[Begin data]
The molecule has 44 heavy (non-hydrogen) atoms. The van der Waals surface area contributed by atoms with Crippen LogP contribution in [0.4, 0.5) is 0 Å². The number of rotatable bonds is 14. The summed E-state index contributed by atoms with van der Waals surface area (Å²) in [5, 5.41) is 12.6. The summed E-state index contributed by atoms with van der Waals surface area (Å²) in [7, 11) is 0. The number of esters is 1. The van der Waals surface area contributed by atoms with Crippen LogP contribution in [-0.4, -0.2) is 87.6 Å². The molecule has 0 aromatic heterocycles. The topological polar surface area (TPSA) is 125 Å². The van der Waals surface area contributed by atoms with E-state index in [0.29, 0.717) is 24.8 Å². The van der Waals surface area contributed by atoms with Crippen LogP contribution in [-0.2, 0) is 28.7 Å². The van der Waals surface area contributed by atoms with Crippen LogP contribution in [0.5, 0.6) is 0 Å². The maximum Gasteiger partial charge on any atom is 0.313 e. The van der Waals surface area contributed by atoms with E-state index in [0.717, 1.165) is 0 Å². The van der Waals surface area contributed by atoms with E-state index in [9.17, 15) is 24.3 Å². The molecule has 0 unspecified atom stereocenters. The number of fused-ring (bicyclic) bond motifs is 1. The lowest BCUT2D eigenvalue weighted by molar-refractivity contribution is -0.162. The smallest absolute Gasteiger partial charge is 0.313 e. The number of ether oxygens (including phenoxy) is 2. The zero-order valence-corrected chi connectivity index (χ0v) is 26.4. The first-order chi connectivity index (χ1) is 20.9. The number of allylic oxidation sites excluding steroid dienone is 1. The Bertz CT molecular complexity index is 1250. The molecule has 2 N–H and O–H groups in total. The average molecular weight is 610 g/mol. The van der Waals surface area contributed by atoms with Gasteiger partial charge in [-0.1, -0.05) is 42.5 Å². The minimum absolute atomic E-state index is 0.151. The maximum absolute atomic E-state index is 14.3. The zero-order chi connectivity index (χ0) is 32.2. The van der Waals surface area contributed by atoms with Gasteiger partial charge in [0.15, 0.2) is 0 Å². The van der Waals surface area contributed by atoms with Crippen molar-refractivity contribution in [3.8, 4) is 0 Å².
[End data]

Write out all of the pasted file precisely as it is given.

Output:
The molecule has 44 heavy (non-hydrogen) atoms. The van der Waals surface area contributed by atoms with Crippen LogP contribution in [0.4, 0.5) is 0 Å². The number of rotatable bonds is 14. The summed E-state index contributed by atoms with van der Waals surface area (Å²) in [5, 5.41) is 12.6. The summed E-state index contributed by atoms with van der Waals surface area (Å²) in [7, 11) is 0. The number of esters is 1. The van der Waals surface area contributed by atoms with Crippen LogP contribution in [-0.4, -0.2) is 87.6 Å². The molecule has 0 aromatic heterocycles. The topological polar surface area (TPSA) is 125 Å². The van der Waals surface area contributed by atoms with E-state index in [0.29, 0.717) is 24.8 Å². The van der Waals surface area contributed by atoms with Crippen LogP contribution in [-0.2, 0) is 28.7 Å². The van der Waals surface area contributed by atoms with Crippen LogP contribution in [0.5, 0.6) is 0 Å². The maximum Gasteiger partial charge on any atom is 0.313 e. The van der Waals surface area contributed by atoms with E-state index in [0.717, 1.165) is 0 Å². The van der Waals surface area contributed by atoms with E-state index in [9.17, 15) is 24.3 Å². The molecule has 0 unspecified atom stereocenters. The number of fused-ring (bicyclic) bond motifs is 1. The lowest BCUT2D eigenvalue weighted by molar-refractivity contribution is -0.162. The smallest absolute Gasteiger partial charge is 0.313 e. The number of ether oxygens (including phenoxy) is 2. The zero-order valence-corrected chi connectivity index (χ0v) is 26.4. The first-order chi connectivity index (χ1) is 20.9. The number of allylic oxidation sites excluding steroid dienone is 1. The Bertz CT molecular complexity index is 1250. The molecule has 2 N–H and O–H groups in total. The average molecular weight is 610 g/mol. The van der Waals surface area contributed by atoms with Gasteiger partial charge in [-0.1, -0.05) is 42.5 Å². The minimum absolute atomic E-state index is 0.151. The maximum absolute atomic E-state index is 14.3. The zero-order chi connectivity index (χ0) is 32.2. The van der Waals surface area contributed by atoms with Gasteiger partial charge in [0.15, 0.2) is 0 Å². The van der Waals surface area contributed by atoms with Crippen molar-refractivity contribution in [3.8, 4) is 0 Å².